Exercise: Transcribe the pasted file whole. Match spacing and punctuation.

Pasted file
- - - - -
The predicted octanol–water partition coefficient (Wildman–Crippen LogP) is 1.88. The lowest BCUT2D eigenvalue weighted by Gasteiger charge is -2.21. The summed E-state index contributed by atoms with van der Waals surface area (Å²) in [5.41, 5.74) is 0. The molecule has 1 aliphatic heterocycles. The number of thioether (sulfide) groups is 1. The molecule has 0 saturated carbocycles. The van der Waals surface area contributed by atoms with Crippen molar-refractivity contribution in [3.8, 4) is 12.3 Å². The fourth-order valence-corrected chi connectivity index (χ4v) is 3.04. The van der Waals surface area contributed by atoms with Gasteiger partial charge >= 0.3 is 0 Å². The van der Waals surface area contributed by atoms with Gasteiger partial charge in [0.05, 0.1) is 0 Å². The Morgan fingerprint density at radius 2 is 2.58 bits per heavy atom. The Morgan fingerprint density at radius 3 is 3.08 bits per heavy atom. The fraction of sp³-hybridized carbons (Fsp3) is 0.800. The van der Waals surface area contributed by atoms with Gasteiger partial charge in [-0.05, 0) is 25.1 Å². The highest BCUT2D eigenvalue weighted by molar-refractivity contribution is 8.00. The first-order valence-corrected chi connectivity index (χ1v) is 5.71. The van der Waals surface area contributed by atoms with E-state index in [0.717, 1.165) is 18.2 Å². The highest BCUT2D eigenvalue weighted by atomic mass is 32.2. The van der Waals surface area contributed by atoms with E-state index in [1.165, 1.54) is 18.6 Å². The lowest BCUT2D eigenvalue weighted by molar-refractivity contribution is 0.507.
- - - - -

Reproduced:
The predicted octanol–water partition coefficient (Wildman–Crippen LogP) is 1.88. The lowest BCUT2D eigenvalue weighted by Gasteiger charge is -2.21. The summed E-state index contributed by atoms with van der Waals surface area (Å²) in [5.41, 5.74) is 0. The molecule has 1 aliphatic heterocycles. The number of thioether (sulfide) groups is 1. The molecule has 0 saturated carbocycles. The van der Waals surface area contributed by atoms with Crippen molar-refractivity contribution in [3.8, 4) is 12.3 Å². The fourth-order valence-corrected chi connectivity index (χ4v) is 3.04. The van der Waals surface area contributed by atoms with Gasteiger partial charge >= 0.3 is 0 Å². The van der Waals surface area contributed by atoms with Gasteiger partial charge in [0.05, 0.1) is 0 Å². The Morgan fingerprint density at radius 2 is 2.58 bits per heavy atom. The Morgan fingerprint density at radius 3 is 3.08 bits per heavy atom. The fraction of sp³-hybridized carbons (Fsp3) is 0.800. The van der Waals surface area contributed by atoms with Gasteiger partial charge in [-0.05, 0) is 25.1 Å². The highest BCUT2D eigenvalue weighted by molar-refractivity contribution is 8.00. The first-order valence-corrected chi connectivity index (χ1v) is 5.71. The van der Waals surface area contributed by atoms with E-state index in [0.717, 1.165) is 18.2 Å². The highest BCUT2D eigenvalue weighted by atomic mass is 32.2. The van der Waals surface area contributed by atoms with E-state index in [1.165, 1.54) is 18.6 Å². The lowest BCUT2D eigenvalue weighted by molar-refractivity contribution is 0.507.